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@farmdawgnation farmdawgnation released this Jul 2, 2017 · 403 commits to master since this release

The Lift Committers are pleased to announce the release of Lift 3.1.0 on July 2nd, 2017. This release continues our new release cadence and marks the first final release in our new cadence. This release has no code changes from the 3.1.0-RC1 release.

About Lift

The Lift Framework is a mature, advanced framework for the modern software engineer. There are Seven Things that set Lift apart from the other frameworks out there today: it's secure-by-default, developer-centric, scalable, capable of rich interactive behavior, modular, and designer-friendly. If you're new to Lift or interested in checking out what these things mean, we recommend checking out Simply Lift and The Lift Cookbook.

The Lift Mailing List is also a good resource for anyone to ask questions or just meet other Lift users. The Lift README is a good resource for figuring out how to use Lift in your project.

Changes

This release of Lift is composed of the following component releases:

Below is a list of changes since Lift 3.0 organized by the type of change and sorted by the PR number.

New Features

  • (#1768) Improved handling of tuples in lift-json. Tuples can now be serialized and deserialized as heterogenous arrays in JSON instead of as objects. This feature is disabled by default to ensure we're not changing default behavior in Lift 3.1, but can be enabled by providing a Formats object with tuplesAsArrays set to true. The one caveat with this functionality is that it doesn't consistently support Scala primitives, so if you're using tuples inside a larger, more complex structure you'll want to use the Java boxed types instead of Scala primitives where applicable (so, java.lang.Integer instead of Int). However, if the tuple contains case classes you should be able to use primitives inside those without issue: this caveat only affects primitives directly in the tuple. The README for lift-json documents all of this, and Matt Farmer wrote a blog post demonstrating it in a more narrative style if that's more your thing.
  • (#1813, #1824) Session-aware Lift and Scala Futures. Especially with Lift 3's enhanced support for futures in CSS bindings and RestHelper, folks would find themselves firing off futures that needed to do i18n or something else that required session access, only to have that session context missing when the future actually executed. @pdyraga added a new helper, LAFutureWithSession.withCurrentSession, aliased as S.sessionFuture, which can be used to create an LAFuture task that has access to the session. There is a similar helper, FutureWithSession.withCurrentSession, that will spawn a task as a Scala Future with access to the session. The resulting futures can be chained and combined with other futures and will preserve their session access. This includes all APIs in Scala's Future in Scala 2.12, as well.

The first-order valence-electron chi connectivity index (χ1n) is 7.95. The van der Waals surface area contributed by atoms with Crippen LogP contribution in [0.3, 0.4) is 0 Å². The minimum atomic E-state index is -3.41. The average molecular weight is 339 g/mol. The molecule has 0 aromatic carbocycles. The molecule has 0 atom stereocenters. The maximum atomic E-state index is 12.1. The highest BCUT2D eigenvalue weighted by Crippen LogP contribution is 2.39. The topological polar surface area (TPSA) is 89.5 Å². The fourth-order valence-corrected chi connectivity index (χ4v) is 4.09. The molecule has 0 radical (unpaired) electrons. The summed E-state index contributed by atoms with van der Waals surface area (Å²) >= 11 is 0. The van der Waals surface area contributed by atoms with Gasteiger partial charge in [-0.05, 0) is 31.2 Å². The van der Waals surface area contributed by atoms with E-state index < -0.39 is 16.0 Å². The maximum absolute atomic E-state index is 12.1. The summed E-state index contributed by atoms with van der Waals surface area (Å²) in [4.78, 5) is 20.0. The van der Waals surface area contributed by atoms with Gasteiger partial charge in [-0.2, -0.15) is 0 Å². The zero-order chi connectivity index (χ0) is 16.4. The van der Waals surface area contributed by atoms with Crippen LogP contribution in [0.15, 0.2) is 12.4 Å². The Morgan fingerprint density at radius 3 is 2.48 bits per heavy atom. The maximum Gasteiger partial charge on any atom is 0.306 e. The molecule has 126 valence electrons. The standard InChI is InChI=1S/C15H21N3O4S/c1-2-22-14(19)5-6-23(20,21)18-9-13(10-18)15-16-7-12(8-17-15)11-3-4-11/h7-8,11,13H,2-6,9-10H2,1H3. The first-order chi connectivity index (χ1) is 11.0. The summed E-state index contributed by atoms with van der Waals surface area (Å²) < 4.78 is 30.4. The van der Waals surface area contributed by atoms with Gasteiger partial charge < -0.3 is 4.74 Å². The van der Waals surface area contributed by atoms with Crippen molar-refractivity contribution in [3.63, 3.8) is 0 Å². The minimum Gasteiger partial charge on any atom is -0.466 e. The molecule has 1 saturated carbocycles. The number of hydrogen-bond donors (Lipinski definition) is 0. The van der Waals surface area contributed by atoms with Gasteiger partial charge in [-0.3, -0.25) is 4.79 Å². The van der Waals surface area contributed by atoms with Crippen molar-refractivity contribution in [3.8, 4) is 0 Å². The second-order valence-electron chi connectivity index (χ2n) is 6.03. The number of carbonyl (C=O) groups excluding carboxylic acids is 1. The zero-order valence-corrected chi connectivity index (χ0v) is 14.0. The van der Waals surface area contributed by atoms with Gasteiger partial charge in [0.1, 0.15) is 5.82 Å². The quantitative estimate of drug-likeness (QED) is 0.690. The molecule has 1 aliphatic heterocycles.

• (#1845) Custom rendering of special Double values. Prior to M3, lift-json always serialized NaN, PositiveInfinity, and NegativeInfinity as their respective string values (NaN, -Infinity, Infinity). This is actually not correct JSON, as these are not supported JSON numeric values. Many if not most JSON parsers will choke on this output, including browser parsers. One notable exception is if anyone is evaling JSON as JavaScript directly---but this is a very unsafe practice. As of M3, we default to rendering these as null instead, and provide a new RenderSettings customization that allows you to switch back to the old rendering approach, or to switch to an approach that throws an exception if these special values are found (which can be paired with tryo to produce a Failure in these cases).
  • (#1857) Addition of the BoxLogging helpers. The new BoxLogging helper provides functions for logging boxes and then continuing to operate on the box, allowing logging to become a fluent part of the Box interaction. It provides methods that can allow for logging empties and failures, or just failures. It also allows logging these to different log levels, and allows for different adapters to be applied.

Improvements

  • @n4to4 was kind enough to fix some broken links in our readme.
  • (#1791) Event return normalization. If handlers to liftVanilla.onEvent returned false, we'd just return that value. Now, we now check for the existence of event.preventDefault and trigger it and stopPropagation if the handler returned false. We also return that return that false value for older browsers to work with.
  • (#1812, #1815, #1823) Full compatibility with Scala 2.12. Lift 3.0.1 was released with Scala 2.12 support, but there were still some pieces to put in place for proper continuous integration and release building before we could consider that complete. This is now done. Thanks to @SethTisue and @farmdawgnation for putting in some contortions to get this all in order.
  • (#1817, #1822) lift-json has gained significant parser performance improvements, and is now competitive with the jawn parser in most of jawn's microbenchmarks, making it one of the fastest Scala JSON parsers across a variety of parsing scenarios.
  • (#1819) The mongo Java driver has been updated to version 3.4.0.
  • (#1829) The MongoDB Record module now supports the MongoDB Async API calls. Now, there are a handful of *Async methods on the MongoDB record implementation that will return Futures to the calling code, meaning you can now easily compose Mongo Record operations with other non-blocking code. Hat tip to @eltimn and @marekzebrowski for their work on this.